Changing someone’s mind is no easy task.  In fact, it’s about the hardest thing you can do.  (Just watch a Democrat and Republican try to convince each other of their point of view.)  And adult men are particularly set in their ways.  That’s why we focus on women and children to create the change.  We want women in the community to earn twice the average income in Niger and their children to see farming as a good source of income. 

Initially, tree grafting was going to be the major source of income.  But the demand for fruit trees turned out to be limited.  So we shifted focus to vegetables.  That required each woman to double the plot size she was tending which in turn required a whole new approach to irrigation. 

Thanks to a grant from Rotary International we’ve created a showcase site which incorporates all these learnings.  The Leadership Academy Garden started up last fall and initial results look promising.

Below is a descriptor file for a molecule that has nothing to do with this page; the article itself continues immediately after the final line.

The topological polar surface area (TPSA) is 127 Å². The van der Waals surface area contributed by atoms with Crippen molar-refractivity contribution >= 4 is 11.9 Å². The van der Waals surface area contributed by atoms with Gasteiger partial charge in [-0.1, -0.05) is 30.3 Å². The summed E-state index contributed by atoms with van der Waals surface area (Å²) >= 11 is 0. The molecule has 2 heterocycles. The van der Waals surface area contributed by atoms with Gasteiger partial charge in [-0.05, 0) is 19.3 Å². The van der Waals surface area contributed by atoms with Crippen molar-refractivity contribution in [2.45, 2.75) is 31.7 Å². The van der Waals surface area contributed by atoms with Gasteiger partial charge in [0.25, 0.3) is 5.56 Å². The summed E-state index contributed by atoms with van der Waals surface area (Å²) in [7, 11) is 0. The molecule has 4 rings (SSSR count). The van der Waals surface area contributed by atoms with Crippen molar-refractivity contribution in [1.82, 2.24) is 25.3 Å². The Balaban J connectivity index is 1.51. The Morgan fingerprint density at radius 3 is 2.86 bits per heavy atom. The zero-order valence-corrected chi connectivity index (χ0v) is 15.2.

The program for school children also went through major change.  Our initial attempt was overly ambitious, requiring too much classroom time and too much teacher training.  So we greatly simplified the program.  Students learn by doing, working in the gardens under the supervision of FOF technicians.  Additionally, guest speakers share personal stories of how farming transformed their lives. The program is working well and many students are dreaming of making big money through farming. 

After 5 years of enlightened trial and error we’re confident we have a program that is practical and effective.  But is it sustainable?  That’s a question for our next post.

Great News for Farmers of the Future!!!

We heard in April that Farmers of the Future is receiving its largest grant ever to open five villages in a new region of Niger!!  The grant comes from REGIS (Resilience in Economic Growth in the Sahel), a major USAID-funded project, and enables us to double our reach in the country.  It also greatly increases the credibility and visibility for EPN’s signature project.